Ida by Alison Evans
Published by: Echo Publishing
Released: January 10 2017
Read: January 31 2017
Ida is a fresh and exciting new contemporary novel. There are many aspects I loved, particularly Ida’s voice, and her relationships with her father, her love interest Daisy and her cousin Frank. I would have liked to have seen more development and interactions between them all.
With the central idea of the novel Ida’s ability to travel back in time and ‘do over’, initially there’s a bit of confusion about what’s happening. When we meet her at the beginning of the novel, Ida is at the point where she travels back for the flimsiest of reasons. Readers know there will be consequences. Ida’s dismay at realising her travel might cause her to lose those most dear to her, and change the past in unimaginable ways, provides much of the tension in the narrative. Unfortunately this is not a strong enough cause of conflict, and I kept wishing we were back in the Art Gallery with Daisy while they opened Ida’s eyes to the wonder of art.
The queer characters of the story are another positive and interesting element. Daisy prefers the pronoun ‘they’, which has caused friction at home. I liked that we didn’t get a blow-by-blow account of how awful Daisy’s father is. There’s enough to allow us to see what life must be like, but we aren’t dragged down into melodrama or cliché. Frank is revealed as trans, and again, there’s no big confrontation or accusation; just Frank living with Ida, clearly making his own way through school and not suffering through parental disapproval. Actually, I would have liked to have known these two much better.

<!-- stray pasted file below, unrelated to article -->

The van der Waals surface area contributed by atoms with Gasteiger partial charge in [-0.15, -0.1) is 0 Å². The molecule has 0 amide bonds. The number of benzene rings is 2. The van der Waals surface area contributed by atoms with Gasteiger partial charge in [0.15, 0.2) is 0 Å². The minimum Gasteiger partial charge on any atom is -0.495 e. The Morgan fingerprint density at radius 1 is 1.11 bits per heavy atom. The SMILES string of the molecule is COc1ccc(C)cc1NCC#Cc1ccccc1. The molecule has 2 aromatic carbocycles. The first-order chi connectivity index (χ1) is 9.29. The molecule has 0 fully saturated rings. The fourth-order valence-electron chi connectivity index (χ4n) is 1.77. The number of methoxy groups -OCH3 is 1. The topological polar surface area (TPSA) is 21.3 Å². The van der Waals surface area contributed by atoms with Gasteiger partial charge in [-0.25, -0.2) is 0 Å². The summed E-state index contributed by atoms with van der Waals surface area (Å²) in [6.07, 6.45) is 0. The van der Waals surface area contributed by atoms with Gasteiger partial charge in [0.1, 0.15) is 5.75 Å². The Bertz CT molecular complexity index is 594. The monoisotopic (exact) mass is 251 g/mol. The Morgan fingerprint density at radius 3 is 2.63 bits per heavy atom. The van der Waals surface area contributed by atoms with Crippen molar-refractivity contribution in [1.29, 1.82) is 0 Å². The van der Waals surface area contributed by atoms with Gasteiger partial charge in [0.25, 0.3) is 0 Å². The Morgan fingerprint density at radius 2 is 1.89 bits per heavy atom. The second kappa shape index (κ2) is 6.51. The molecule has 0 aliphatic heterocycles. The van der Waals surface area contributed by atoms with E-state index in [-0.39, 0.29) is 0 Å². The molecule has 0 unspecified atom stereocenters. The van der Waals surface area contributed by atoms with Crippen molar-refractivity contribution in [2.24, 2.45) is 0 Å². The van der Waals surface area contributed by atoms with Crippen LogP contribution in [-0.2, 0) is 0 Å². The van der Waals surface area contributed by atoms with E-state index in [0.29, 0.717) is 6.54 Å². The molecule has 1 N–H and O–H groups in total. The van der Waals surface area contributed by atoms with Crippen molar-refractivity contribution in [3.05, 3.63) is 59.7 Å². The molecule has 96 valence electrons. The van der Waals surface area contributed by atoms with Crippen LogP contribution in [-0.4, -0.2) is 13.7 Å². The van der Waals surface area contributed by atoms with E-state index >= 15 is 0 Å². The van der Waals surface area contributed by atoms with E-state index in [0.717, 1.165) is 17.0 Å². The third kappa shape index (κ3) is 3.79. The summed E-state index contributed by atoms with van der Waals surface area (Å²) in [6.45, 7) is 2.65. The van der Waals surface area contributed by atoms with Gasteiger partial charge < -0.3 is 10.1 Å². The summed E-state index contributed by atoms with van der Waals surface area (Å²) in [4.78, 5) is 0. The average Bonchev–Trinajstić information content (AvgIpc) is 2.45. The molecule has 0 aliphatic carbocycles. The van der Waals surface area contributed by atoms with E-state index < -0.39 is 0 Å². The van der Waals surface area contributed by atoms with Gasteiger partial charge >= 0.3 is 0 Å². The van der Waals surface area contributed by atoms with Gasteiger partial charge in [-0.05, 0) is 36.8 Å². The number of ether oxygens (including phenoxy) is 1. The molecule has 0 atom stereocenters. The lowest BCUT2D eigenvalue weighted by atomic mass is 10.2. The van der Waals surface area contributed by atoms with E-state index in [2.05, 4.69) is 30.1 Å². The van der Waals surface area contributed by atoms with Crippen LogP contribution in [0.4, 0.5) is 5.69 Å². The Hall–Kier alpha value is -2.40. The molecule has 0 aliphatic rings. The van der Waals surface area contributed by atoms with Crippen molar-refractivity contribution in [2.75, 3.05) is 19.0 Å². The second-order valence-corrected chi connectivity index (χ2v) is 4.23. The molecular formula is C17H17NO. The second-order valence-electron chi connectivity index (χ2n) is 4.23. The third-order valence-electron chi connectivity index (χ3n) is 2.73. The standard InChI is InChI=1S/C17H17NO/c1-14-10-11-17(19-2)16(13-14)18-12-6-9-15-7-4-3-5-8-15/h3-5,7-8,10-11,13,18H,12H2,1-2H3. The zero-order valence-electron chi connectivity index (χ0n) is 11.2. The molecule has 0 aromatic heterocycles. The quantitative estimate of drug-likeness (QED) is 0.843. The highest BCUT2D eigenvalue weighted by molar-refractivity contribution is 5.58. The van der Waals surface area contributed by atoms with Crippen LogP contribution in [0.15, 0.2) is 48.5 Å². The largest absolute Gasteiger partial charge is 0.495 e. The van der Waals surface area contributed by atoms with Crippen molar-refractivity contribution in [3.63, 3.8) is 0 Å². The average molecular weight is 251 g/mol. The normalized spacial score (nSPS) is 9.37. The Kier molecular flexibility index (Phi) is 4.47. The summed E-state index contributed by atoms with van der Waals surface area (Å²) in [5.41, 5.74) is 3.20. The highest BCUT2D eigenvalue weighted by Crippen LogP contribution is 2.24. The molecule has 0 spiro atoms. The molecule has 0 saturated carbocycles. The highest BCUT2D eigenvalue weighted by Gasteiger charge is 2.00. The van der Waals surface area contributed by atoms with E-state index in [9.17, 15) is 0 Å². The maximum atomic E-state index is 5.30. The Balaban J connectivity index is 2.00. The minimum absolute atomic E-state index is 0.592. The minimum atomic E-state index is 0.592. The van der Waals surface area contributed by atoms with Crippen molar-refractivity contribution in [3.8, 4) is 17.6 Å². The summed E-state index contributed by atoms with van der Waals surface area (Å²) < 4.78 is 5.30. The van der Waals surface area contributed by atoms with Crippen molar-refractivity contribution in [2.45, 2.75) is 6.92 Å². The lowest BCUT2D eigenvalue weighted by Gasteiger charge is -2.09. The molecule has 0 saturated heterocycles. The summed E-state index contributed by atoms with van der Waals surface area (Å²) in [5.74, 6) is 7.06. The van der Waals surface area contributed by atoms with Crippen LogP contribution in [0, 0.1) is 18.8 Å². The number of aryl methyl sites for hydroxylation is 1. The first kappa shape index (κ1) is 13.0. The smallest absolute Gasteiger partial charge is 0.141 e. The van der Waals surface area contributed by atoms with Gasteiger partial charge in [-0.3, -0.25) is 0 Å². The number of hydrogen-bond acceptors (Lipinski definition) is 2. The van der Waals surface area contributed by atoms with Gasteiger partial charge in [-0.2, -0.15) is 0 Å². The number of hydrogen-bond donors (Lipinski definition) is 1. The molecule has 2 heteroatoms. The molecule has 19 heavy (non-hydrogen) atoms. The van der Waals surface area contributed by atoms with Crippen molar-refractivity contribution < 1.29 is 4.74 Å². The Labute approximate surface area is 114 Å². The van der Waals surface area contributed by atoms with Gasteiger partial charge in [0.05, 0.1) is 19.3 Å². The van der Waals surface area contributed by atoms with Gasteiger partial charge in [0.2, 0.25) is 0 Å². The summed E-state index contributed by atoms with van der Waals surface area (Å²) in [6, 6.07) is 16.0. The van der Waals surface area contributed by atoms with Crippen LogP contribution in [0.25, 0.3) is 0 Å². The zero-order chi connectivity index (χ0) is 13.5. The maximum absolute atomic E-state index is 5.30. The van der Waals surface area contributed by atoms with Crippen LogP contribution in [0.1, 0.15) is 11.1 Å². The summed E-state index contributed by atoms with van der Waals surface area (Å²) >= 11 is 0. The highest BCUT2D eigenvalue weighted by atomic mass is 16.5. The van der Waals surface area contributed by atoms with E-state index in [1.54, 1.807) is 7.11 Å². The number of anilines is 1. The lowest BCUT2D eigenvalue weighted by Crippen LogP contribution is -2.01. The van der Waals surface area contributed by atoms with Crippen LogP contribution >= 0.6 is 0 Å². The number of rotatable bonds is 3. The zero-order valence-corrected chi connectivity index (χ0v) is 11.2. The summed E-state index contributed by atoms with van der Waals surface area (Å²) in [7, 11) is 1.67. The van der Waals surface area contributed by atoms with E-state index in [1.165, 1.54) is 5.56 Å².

For the last third of the book, we remain with Ida as she tries to figure out what’s happening to her. She does have help from a time travelling mentor, (with her own backstory to tell), but it’s no surprise that the attempts to explain how Ida ‘travels’ and how she fixes it are not completely successful. A lot of blacking out, seeing the light, moving from cold to warmth; what does it all mean?
Ida works effectively when it’s about a girl trying to figure out what to do with her life, and knowing only one thing—Daisy has to be in it. But on the level of a metaphorical ‘do over’ cautionary tale, it’s not as successful. Sure, the message is a good one—we can’t go back and get to make everything right. The best way is to move forward and try not to repeat those mistakes. But I found the delivery of it a little heavy-handed.
Ida is recommended for readers who love their stories diverse and queer, mixed up with paranormal elements which cause conflict and tension. The romance is strong, and there are a couple of times I blushed along with our besotted protagonist while she imagined sweet thoughts about Daisy. The suspense develops, but there’s always the sense that Ida will solve the mystery, and fix her mistakes. Released (in Australia) on January 10 2017.